December 6, 2019, KHN, The Philadelphia Inquirer, Nina Feldman, WHYY and Aneri Pattani - Portia Smith’s most vivid memories of her daughter’s first year are of tears. Not the baby’s. Her own.“I would just hold her and cry all day,” Smith said. At 18, Smith was caring for two children, 4-year-old Kelaiah and newborn Nelly, with little help from the partner in her abusive relationship. The circumstances were difficult, but she knew the tears were more than that.
December 4, 2019, NPR, Patti Neighmond - New research raises concern about the safety of permanent hair dye and chemical hair straighteners, especially among African American women. The study was published Wednesday in the International Journal of Cancer. Previous research in animals has found links between certain chemicals in hair dye and straighteners and cancer. But findings from other human studies on the association between hair dyes and straighteners and cancer have been inconsistent. This large, prospective study provides firmer evidence of a link. Researchers analyzed data from an ongoing study called the Sister Study, looking at medical records and lifestyle surveys from 46,709 women between the ages of 35 and 74. Women answered questions about their use of hair dyes and straighteners. While earlier studies on hair dye and cancer risk included mostly white women, the new study includes 9% African American women.
December 3, 2019, Mississippi Today, Adam Gaucheau - Republican Gov.-elect Tate Reeves fired a warning shot to legislative Republicans on Tuesday morning who have expressed interest in increasing the state’s fuel tax and expanding Medicaid. The battle lines drawn this week by Reeves, whose principal campaign strategy involved resisting a gas tax increase and Medicaid expansion, could put him at odds with prominent Republicans in the Legislature, including House and Senate leaders.
November 27, 2019, Mississippi Today, Aallyah Wright - Minerva Clemon pays taxes and contributes to her Delta town. Yet this 70-year-old civil rights veteran has been scrambling for months to find money for clean drinking water, an issue her town’s mayor said he was not aware of until a Mississippi Today reporter contacted him. “Nobody has called me,” said Mayor Jason Colquett in a phone call with Mississippi Today. “This is the first call I’ve had ... I’ll look into it and see who doesn’t have water.“The Delta News, a Greenville-based television station, broke the news last week of the plight of Clemon and five other families. They have been without running water since July. Schlater is a town of a little more than 300 people, located between Ruleville and Greenwood in Leflore County. Clemon and other families living on County Road have their own water well pump to fetch water near their trailer homes.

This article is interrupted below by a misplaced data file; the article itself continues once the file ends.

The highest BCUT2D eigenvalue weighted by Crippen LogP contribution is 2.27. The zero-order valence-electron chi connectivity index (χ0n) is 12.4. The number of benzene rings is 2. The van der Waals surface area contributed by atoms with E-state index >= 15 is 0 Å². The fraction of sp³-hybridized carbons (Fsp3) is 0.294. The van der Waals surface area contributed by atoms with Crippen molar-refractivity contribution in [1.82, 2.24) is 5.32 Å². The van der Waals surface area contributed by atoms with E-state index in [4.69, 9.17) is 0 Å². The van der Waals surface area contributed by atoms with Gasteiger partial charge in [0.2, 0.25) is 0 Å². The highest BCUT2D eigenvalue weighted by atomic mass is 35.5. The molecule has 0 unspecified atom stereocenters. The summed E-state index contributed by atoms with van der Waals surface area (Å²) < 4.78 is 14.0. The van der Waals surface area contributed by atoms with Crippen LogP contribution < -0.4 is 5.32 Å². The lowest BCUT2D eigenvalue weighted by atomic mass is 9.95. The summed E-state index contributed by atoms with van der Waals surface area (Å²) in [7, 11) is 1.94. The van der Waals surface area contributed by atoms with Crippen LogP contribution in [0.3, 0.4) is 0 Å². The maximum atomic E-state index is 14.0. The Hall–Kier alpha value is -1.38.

December 1, 2019, Mississippi Today, Alex Rozier and Erica Hensley - Jessica Wells spends a lot of her time mopping and vacuuming, dusting the baseboards and wrapping her daughters’ bedding with special protective pillowcases and sheets. But Wells isn’t a neat freak - she’s a mom to twin 10-year-olds with asthma. After a decade of monthly trips to her daughters’ pediatrician for asthma attacks and a stint in the emergency room, Wells made her first big change of many-to-come. She moved her three daughters out of their mold-infested apartment and into a new home. What seemed unthinkable a few years prior for the single mother-of-three, she saved up and made it work. The girls love their three-bedroom house with a big yard on a quiet street. For Wells, it’s more square-footage to keep up with and a hefty rent bill, but worth it for the peace-of-mind knowing the walls aren’t making her daughters sick.
November 27, 2019, Gillian Flaccus, Associated Press - A U.S. judge in Oregon on Tuesday granted a preliminary injunction blocking a Trump administration proclamation that would require immigrants to show proof of health insurance to get a visa. U.S. District Court Judge Michael Simon said in a written opinion that the proclamation could not take effect while a lawsuit challenging its constitutionality makes its way through the courts.The proclamation issued by President Donald Trump in October would only apply to people seeking immigrant visas from abroad - not those in the U.S. already. Seven U.S. citizens and a nonprofit organization sued to prevent the rule from taking effect, saying it would block nearly two-thirds of all prospective legal immigrants.